QUOTE OF THE DAY: Sue Johnson on passion and female desire

PASSION

Passion is attachment longing—the longing for emotional connection twined with attunement and erotic exploration and play. Passion is about so much more than responding to novel stimuli or ramped-up lust. In the dance of sex, passion can be constantly renewed, not simply by finding more exotic sexual positions (although who can resist being intrigued by the positions in the new Joy of Sex, such as Wailing Monkey Climbing Tree) but by changing the level of our engagement in the moment and with our lover. If we really understand love, we can also understand how to shape lasting passion.

In today’s world, we’re surrounded by impersonal sex—to the point where young men are routinely seeking help because, having conditioned their brains every day since the age of 12 to respond to porn sex images, they can’t get an erection with their girlfriends. We’re also regularly told that sex in long-term relationships is almost always “vanilla,” bland. To be spicy at all, it just has to be ramped up with constant novel stimuli, new lovers, rougher sex, new toys. So let’s look at the difference between impersonal—what I call avoidantly attached sex—and sex that’s infused with emotion and attachment.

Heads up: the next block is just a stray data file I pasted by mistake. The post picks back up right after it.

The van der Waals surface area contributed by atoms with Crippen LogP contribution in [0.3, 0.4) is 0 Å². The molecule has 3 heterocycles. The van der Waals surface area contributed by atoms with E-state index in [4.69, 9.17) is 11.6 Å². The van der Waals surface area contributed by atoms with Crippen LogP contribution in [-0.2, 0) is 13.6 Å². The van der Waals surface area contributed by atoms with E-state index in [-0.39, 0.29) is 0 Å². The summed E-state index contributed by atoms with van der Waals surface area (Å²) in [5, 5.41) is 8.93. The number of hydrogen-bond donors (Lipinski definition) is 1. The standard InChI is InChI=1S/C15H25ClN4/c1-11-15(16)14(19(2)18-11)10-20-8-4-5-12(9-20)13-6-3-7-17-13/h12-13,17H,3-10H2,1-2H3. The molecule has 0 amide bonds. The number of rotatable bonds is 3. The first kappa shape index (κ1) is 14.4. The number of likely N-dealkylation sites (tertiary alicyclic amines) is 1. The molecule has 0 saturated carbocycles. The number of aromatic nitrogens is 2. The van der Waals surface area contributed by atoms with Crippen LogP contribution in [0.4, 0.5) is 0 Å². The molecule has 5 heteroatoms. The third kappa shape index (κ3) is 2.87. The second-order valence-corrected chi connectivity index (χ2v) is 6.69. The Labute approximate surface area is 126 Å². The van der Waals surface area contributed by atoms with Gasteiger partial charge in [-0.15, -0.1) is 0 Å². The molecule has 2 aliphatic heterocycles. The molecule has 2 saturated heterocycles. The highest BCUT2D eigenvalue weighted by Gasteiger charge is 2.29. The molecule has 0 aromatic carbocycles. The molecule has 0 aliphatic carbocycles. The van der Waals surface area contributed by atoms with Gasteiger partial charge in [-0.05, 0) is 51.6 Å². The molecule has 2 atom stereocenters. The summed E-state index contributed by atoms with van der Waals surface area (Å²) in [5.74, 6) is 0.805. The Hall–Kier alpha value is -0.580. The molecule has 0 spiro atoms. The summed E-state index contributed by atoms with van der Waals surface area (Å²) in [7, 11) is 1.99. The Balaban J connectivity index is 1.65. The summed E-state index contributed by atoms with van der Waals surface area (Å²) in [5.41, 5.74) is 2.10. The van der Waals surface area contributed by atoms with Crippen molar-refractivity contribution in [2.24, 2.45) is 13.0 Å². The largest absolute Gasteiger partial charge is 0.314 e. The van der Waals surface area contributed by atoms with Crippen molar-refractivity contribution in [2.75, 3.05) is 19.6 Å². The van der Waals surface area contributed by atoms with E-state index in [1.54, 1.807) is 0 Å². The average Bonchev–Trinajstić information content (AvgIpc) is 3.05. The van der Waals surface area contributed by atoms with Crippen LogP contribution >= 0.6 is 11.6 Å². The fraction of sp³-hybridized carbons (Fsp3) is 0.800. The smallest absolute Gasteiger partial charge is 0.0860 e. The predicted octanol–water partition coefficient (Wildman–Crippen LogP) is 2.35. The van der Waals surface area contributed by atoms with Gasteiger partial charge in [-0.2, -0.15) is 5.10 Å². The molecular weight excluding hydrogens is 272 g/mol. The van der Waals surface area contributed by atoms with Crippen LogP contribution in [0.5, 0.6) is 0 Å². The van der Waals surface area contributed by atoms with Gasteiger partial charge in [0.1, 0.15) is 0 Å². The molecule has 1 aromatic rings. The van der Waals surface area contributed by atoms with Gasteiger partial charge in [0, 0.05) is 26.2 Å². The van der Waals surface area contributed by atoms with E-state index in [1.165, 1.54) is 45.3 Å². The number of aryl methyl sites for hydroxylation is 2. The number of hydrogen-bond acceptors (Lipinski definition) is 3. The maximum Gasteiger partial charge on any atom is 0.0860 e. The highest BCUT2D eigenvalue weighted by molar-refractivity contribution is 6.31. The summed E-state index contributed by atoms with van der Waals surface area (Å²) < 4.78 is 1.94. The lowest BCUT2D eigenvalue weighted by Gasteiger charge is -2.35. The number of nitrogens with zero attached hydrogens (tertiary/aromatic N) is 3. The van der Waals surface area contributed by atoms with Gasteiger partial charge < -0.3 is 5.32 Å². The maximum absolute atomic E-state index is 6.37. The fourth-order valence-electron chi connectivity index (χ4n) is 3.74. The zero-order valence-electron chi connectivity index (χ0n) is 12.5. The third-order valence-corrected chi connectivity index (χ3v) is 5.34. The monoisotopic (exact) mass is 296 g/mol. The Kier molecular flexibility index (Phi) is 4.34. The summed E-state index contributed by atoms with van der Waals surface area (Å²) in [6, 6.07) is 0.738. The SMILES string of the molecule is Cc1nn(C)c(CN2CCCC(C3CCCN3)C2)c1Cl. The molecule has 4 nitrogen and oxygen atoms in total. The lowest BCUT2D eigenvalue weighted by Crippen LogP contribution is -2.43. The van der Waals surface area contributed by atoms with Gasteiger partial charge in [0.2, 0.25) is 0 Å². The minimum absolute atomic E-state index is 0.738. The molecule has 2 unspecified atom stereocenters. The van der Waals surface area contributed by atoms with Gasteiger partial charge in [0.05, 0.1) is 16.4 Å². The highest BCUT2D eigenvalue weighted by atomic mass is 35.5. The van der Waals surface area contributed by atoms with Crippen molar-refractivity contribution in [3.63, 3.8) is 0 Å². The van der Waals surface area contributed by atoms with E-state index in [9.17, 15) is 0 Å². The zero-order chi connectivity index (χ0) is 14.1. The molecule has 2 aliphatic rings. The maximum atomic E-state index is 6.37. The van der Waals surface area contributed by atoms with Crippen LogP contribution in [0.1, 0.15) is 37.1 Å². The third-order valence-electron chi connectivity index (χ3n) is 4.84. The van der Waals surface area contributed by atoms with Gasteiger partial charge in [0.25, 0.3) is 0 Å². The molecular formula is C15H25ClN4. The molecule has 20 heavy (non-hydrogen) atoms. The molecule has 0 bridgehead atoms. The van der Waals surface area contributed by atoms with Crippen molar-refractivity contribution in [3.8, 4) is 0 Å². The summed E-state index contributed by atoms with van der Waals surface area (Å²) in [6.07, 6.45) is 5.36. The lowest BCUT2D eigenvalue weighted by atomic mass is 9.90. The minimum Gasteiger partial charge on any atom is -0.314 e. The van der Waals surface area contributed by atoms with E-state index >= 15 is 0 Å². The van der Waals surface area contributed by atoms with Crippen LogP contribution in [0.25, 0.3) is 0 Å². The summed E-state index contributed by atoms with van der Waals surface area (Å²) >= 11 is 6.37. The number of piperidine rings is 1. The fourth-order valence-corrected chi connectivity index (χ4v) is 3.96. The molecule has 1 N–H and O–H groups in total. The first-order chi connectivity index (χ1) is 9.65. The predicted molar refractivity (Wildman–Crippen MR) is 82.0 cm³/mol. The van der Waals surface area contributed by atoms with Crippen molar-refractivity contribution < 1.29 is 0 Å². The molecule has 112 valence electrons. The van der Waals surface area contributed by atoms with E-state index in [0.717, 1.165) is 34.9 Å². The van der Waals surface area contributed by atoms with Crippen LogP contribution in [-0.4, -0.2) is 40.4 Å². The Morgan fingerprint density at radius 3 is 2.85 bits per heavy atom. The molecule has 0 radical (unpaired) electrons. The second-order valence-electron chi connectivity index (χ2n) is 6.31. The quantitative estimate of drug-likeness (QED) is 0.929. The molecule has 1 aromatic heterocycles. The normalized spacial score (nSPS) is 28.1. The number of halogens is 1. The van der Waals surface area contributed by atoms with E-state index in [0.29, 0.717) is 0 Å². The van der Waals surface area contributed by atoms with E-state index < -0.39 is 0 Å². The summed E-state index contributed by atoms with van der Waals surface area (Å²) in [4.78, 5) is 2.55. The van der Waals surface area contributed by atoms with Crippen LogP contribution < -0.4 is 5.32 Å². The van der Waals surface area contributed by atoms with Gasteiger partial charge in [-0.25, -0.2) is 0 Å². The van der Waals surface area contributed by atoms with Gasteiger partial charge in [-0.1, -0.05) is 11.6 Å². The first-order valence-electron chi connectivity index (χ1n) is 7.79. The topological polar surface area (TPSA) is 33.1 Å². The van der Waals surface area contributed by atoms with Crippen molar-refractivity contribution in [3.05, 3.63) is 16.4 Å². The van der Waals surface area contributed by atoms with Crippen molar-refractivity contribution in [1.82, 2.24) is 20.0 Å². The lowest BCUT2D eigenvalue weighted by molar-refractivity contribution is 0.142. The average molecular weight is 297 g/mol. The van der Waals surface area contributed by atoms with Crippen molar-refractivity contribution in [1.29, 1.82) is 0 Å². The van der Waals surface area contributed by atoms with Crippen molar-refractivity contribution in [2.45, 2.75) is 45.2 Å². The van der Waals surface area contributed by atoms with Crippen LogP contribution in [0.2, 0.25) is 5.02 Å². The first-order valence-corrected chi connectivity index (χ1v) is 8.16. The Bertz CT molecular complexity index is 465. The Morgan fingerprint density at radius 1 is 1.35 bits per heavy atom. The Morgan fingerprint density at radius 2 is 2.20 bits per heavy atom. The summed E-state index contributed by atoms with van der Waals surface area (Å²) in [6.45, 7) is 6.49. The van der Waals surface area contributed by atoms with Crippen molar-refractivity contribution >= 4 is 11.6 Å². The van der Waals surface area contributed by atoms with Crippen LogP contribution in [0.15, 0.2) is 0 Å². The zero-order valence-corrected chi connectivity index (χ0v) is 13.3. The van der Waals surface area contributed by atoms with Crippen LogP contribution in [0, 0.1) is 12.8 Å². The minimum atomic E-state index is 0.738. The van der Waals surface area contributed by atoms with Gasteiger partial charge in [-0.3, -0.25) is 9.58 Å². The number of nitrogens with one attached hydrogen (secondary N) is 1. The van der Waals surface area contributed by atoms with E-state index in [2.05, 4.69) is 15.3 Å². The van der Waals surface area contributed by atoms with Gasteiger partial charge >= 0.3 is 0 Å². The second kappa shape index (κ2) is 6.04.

This focus on emotional safety may be a particularly crucial defining element in sex for women. If you expose men and women lying in brain-scan machines to explicit or subliminal sexy pictures, everybody’s brain lights up. But only in women does the cortex—the judgement/control center of the brain—light up. Women’s brains naturally pair up desire and safety concerns. Makes sense! Sexual intercourse is literally much riskier for women. So women most often need to check out the relationship context—to talk as part of foreplay before allowing themselves to descend into conscious, active desire. Women, in particular, may be physically aroused (their body registers a cue as sexually relevant) but may not necessarily translate this into explicit desire—wanting to have sex.

All the new evidence is that women are more sensitive to relational context—safety!—and so for them, desire often follows arousal, versus the classic model of sexuality, where desire comes first. Desire is in response to interactions with their partner. Note: this means that a woman can be totally healthy and normal and never experience spontaneous sexual desire. This research helps me explain to a husband that the fact his wife doesn’t come on to him or instantly respond to any sexual signal isn’t a sign that she doesn’t desire him—and that the emotional context he creates is key in moving her into a sexual space. The way he demands sex actually activates her sexual brakes—pushes her out of sexual and into safety/survival mode. He needs to get curious about what context cues activate her sexual accelerator.